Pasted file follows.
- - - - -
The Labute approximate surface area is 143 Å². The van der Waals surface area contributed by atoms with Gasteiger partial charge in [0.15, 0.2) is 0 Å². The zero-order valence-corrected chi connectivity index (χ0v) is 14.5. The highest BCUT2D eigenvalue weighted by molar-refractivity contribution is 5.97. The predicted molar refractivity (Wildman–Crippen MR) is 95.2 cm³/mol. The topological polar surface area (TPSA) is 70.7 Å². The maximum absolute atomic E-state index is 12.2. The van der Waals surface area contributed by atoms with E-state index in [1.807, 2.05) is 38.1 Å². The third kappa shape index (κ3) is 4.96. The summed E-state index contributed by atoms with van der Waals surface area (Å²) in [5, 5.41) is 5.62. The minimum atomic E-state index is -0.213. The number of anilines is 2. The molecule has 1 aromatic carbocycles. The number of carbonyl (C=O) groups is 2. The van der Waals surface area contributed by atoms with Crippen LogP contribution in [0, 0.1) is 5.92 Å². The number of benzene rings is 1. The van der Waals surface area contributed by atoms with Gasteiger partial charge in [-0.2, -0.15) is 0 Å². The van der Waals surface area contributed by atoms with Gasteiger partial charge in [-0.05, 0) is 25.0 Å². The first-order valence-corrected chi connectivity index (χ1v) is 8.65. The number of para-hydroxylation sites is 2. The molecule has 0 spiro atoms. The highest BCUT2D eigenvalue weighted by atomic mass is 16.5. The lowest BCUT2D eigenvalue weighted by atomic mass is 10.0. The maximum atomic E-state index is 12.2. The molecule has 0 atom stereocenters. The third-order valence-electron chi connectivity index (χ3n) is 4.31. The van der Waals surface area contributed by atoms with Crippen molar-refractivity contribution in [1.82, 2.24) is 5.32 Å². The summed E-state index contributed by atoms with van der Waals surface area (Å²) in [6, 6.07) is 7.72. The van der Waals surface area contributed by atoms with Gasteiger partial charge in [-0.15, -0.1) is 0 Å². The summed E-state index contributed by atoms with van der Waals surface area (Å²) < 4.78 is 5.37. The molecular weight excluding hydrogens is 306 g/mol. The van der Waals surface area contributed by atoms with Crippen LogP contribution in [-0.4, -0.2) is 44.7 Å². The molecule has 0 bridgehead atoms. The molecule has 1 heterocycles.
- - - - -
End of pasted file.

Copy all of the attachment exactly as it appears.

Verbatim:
The Labute approximate surface area is 143 Å². The van der Waals surface area contributed by atoms with Gasteiger partial charge in [0.15, 0.2) is 0 Å². The zero-order valence-corrected chi connectivity index (χ0v) is 14.5. The highest BCUT2D eigenvalue weighted by molar-refractivity contribution is 5.97. The predicted molar refractivity (Wildman–Crippen MR) is 95.2 cm³/mol. The topological polar surface area (TPSA) is 70.7 Å². The maximum absolute atomic E-state index is 12.2. The van der Waals surface area contributed by atoms with E-state index in [1.807, 2.05) is 38.1 Å². The third kappa shape index (κ3) is 4.96. The summed E-state index contributed by atoms with van der Waals surface area (Å²) in [5, 5.41) is 5.62. The minimum atomic E-state index is -0.213. The number of anilines is 2. The molecule has 1 aromatic carbocycles. The number of carbonyl (C=O) groups is 2. The van der Waals surface area contributed by atoms with Crippen LogP contribution in [0, 0.1) is 5.92 Å². The number of benzene rings is 1. The van der Waals surface area contributed by atoms with Gasteiger partial charge in [-0.2, -0.15) is 0 Å². The van der Waals surface area contributed by atoms with Gasteiger partial charge in [-0.05, 0) is 25.0 Å². The first-order valence-corrected chi connectivity index (χ1v) is 8.65. The number of para-hydroxylation sites is 2. The molecule has 0 spiro atoms. The highest BCUT2D eigenvalue weighted by atomic mass is 16.5. The lowest BCUT2D eigenvalue weighted by atomic mass is 10.0. The maximum atomic E-state index is 12.2. The molecule has 0 atom stereocenters. The third-order valence-electron chi connectivity index (χ3n) is 4.31. The van der Waals surface area contributed by atoms with Crippen molar-refractivity contribution in [1.82, 2.24) is 5.32 Å². The summed E-state index contributed by atoms with van der Waals surface area (Å²) in [6, 6.07) is 7.72. The van der Waals surface area contributed by atoms with Gasteiger partial charge in [-0.15, -0.1) is 0 Å². The summed E-state index contributed by atoms with van der Waals surface area (Å²) < 4.78 is 5.37. The molecular weight excluding hydrogens is 306 g/mol. The van der Waals surface area contributed by atoms with Crippen LogP contribution in [-0.4, -0.2) is 44.7 Å². The molecule has 0 bridgehead atoms. The molecule has 1 heterocycles.